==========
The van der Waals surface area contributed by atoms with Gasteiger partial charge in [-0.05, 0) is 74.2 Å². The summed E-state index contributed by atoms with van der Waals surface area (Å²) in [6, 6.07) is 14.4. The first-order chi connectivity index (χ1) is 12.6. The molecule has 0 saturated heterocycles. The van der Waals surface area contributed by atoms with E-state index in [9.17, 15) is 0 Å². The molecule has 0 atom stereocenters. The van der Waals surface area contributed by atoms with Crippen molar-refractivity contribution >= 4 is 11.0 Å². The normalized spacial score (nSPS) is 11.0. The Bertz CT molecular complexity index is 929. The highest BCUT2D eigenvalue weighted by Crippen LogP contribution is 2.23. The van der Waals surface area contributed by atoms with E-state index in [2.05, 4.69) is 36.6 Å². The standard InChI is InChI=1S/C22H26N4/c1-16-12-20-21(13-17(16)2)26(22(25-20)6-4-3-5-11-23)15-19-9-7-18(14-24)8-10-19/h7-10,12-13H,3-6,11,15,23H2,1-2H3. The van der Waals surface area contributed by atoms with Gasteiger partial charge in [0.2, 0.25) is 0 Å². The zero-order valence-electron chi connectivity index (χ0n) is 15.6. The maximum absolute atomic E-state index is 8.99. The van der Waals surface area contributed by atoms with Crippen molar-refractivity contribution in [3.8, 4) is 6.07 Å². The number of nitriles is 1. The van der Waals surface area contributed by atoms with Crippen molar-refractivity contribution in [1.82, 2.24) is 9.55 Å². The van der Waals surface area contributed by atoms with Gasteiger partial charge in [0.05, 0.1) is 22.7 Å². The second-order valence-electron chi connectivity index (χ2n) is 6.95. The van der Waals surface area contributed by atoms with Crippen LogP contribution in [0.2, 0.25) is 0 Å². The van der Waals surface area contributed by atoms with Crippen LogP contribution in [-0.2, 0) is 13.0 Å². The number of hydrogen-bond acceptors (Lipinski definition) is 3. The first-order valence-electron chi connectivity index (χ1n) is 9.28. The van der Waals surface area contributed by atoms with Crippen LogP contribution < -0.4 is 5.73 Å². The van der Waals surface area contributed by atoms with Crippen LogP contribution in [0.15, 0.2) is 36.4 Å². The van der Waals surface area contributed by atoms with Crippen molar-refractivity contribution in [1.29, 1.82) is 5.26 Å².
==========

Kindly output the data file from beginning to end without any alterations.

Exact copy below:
The van der Waals surface area contributed by atoms with Gasteiger partial charge in [-0.05, 0) is 74.2 Å². The summed E-state index contributed by atoms with van der Waals surface area (Å²) in [6, 6.07) is 14.4. The first-order chi connectivity index (χ1) is 12.6. The molecule has 0 saturated heterocycles. The van der Waals surface area contributed by atoms with E-state index in [9.17, 15) is 0 Å². The molecule has 0 atom stereocenters. The van der Waals surface area contributed by atoms with Crippen molar-refractivity contribution >= 4 is 11.0 Å². The normalized spacial score (nSPS) is 11.0. The Bertz CT molecular complexity index is 929. The highest BCUT2D eigenvalue weighted by Crippen LogP contribution is 2.23. The van der Waals surface area contributed by atoms with E-state index in [2.05, 4.69) is 36.6 Å². The standard InChI is InChI=1S/C22H26N4/c1-16-12-20-21(13-17(16)2)26(22(25-20)6-4-3-5-11-23)15-19-9-7-18(14-24)8-10-19/h7-10,12-13H,3-6,11,15,23H2,1-2H3. The van der Waals surface area contributed by atoms with Gasteiger partial charge in [0.2, 0.25) is 0 Å². The zero-order valence-electron chi connectivity index (χ0n) is 15.6. The maximum absolute atomic E-state index is 8.99. The van der Waals surface area contributed by atoms with Crippen molar-refractivity contribution in [3.8, 4) is 6.07 Å². The number of nitriles is 1. The van der Waals surface area contributed by atoms with Crippen molar-refractivity contribution in [1.82, 2.24) is 9.55 Å². The van der Waals surface area contributed by atoms with Gasteiger partial charge in [0.05, 0.1) is 22.7 Å². The second-order valence-electron chi connectivity index (χ2n) is 6.95. The van der Waals surface area contributed by atoms with Crippen LogP contribution in [0.2, 0.25) is 0 Å². The van der Waals surface area contributed by atoms with Crippen LogP contribution in [-0.2, 0) is 13.0 Å². The number of hydrogen-bond acceptors (Lipinski definition) is 3. The first-order valence-electron chi connectivity index (χ1n) is 9.28. The van der Waals surface area contributed by atoms with Crippen LogP contribution < -0.4 is 5.73 Å². The van der Waals surface area contributed by atoms with Crippen LogP contribution in [0.15, 0.2) is 36.4 Å². The van der Waals surface area contributed by atoms with Crippen molar-refractivity contribution in [1.29, 1.82) is 5.26 Å².